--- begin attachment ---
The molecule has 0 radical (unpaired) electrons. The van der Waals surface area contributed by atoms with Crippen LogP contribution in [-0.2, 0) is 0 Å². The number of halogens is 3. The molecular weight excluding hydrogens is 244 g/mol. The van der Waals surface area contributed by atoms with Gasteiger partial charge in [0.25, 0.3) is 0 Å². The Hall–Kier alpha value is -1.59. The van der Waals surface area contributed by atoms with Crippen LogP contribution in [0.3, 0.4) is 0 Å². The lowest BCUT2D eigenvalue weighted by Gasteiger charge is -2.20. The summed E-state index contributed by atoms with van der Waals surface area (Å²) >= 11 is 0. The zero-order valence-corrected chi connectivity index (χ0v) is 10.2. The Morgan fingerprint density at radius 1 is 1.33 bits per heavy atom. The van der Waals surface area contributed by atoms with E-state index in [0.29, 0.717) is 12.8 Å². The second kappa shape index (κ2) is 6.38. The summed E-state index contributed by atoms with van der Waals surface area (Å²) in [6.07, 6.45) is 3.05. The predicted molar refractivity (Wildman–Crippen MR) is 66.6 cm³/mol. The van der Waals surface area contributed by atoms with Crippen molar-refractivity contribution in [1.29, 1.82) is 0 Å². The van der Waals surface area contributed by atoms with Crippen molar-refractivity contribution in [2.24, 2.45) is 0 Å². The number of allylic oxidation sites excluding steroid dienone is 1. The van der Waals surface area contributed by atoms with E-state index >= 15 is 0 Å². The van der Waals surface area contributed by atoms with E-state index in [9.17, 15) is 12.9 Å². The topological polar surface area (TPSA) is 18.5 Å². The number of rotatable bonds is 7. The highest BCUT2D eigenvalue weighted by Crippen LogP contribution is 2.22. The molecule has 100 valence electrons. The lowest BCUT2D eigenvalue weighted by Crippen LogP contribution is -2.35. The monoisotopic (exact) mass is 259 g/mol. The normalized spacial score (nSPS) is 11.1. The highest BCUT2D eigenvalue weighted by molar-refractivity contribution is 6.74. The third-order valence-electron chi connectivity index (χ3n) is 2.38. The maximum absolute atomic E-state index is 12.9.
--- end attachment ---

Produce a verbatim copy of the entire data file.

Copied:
The molecule has 0 radical (unpaired) electrons. The van der Waals surface area contributed by atoms with Crippen LogP contribution in [-0.2, 0) is 0 Å². The number of halogens is 3. The molecular weight excluding hydrogens is 244 g/mol. The van der Waals surface area contributed by atoms with Gasteiger partial charge in [0.25, 0.3) is 0 Å². The Hall–Kier alpha value is -1.59. The van der Waals surface area contributed by atoms with Crippen LogP contribution in [0.3, 0.4) is 0 Å². The lowest BCUT2D eigenvalue weighted by Gasteiger charge is -2.20. The summed E-state index contributed by atoms with van der Waals surface area (Å²) >= 11 is 0. The zero-order valence-corrected chi connectivity index (χ0v) is 10.2. The Morgan fingerprint density at radius 1 is 1.33 bits per heavy atom. The van der Waals surface area contributed by atoms with E-state index in [0.29, 0.717) is 12.8 Å². The second kappa shape index (κ2) is 6.38. The summed E-state index contributed by atoms with van der Waals surface area (Å²) in [6.07, 6.45) is 3.05. The predicted molar refractivity (Wildman–Crippen MR) is 66.6 cm³/mol. The van der Waals surface area contributed by atoms with Crippen molar-refractivity contribution in [1.29, 1.82) is 0 Å². The van der Waals surface area contributed by atoms with Crippen molar-refractivity contribution in [2.24, 2.45) is 0 Å². The number of allylic oxidation sites excluding steroid dienone is 1. The van der Waals surface area contributed by atoms with E-state index >= 15 is 0 Å². The van der Waals surface area contributed by atoms with E-state index in [9.17, 15) is 12.9 Å². The topological polar surface area (TPSA) is 18.5 Å². The number of rotatable bonds is 7. The highest BCUT2D eigenvalue weighted by Crippen LogP contribution is 2.22. The molecule has 100 valence electrons. The lowest BCUT2D eigenvalue weighted by Crippen LogP contribution is -2.35. The monoisotopic (exact) mass is 259 g/mol. The normalized spacial score (nSPS) is 11.1. The highest BCUT2D eigenvalue weighted by molar-refractivity contribution is 6.74. The third-order valence-electron chi connectivity index (χ3n) is 2.38. The maximum absolute atomic E-state index is 12.9.